Rough Trade is legendary. Label… distro… venue… a bit of everything. We loved it from the moment we walked in the door, and it was the first spot in NYC that took some of my hard earned cash (OK, technically plastic magnetic strip, but still). A weird Greg Ginn 12″, some OG electro by Chris Carter, dub from Lee “Scratch” Perry, and, perhaps oddest of all, the re-release of Capital Punishment’s Roadkill. The no-wavish Capital Punishment only put out one album, way back in 1982, but it included guys who are now productive members of society, working as a professor in Czech literature, a justice on the Arizona Supreme Court, and the guy who played Derek Zoolander. Admit it, that’s a bit intriguing. I just read about Capital Punishment in the book The Mudd Club, so I was kind of excited to find this one. I’m sure it’ll make it to the blog soon.

The Brooklyn Record Fair
East River State Park (Brooklyn)

As we were checking out at Rough Trade we were talking about walking over to Academy, and the lady at the lady at the register asked us if we were going to the Brooklyn Record Fair that day. Uh, what is this magic of which you speak? How about a 60-table record fair, under tents, down at the beach. I’m in. We didn’t spend a ton of time there because it was packed and packed record fairs are annoying as hell, but I did squeeze into a few spots and came away with a sweet Suicide Commandos record, which got me some Facebook props from none other than KEXP’s Kevin Cole. Plus there was an equally big outdoor food bonanza right next to the record show, so we picked up Argentinian choripans and some duck fat fries. #winning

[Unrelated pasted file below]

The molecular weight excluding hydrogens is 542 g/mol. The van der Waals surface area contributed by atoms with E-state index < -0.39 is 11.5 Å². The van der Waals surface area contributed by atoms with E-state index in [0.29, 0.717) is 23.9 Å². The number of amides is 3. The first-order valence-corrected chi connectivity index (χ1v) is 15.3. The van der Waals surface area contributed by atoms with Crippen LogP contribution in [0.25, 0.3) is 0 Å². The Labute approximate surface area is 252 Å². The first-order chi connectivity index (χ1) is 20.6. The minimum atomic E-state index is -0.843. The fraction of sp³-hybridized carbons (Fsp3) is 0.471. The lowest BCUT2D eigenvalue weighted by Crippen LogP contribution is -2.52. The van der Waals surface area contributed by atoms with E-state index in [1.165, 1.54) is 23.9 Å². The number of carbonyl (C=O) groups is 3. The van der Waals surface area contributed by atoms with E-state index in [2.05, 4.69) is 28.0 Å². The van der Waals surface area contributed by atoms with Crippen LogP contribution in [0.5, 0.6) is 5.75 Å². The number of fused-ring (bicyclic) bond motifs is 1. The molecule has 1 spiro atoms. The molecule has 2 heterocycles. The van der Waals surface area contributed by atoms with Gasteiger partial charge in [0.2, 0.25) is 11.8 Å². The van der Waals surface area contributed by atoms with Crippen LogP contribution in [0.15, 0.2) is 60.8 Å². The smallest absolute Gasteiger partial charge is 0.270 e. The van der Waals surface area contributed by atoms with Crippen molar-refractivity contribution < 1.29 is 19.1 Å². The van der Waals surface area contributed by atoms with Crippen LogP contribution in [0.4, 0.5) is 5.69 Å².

Academy Records Annex
85 Oak Street (Brooklyn)

The Academy Records Annex was the deepest spot we hit up (other than perhaps the record fair). Tons of vinyl, most of it used, and covering about every genre under the sun. Did you know Sly and Robbie did a hop hop album produced by KRS One? I didn’t. But I own it now. For five bucks. Throw in some bizarro private press stuff, some early 1980s metal, and a 12″ by Soviet Sex, and the only surprise was that I got out of there for less than a hundred bucks (barely). Absolutely worth the visit.



I feel like I should have come home with more vinyl, but I’ve bought a TON lately and since we did so much walking I just didn’t want to be schlepping stuff all over town. That being said, there are definitely a lot of great vinyl options in NYC if you’ve got the time.

(♠) My dad was from Brooklyn, my mom from the Bronx.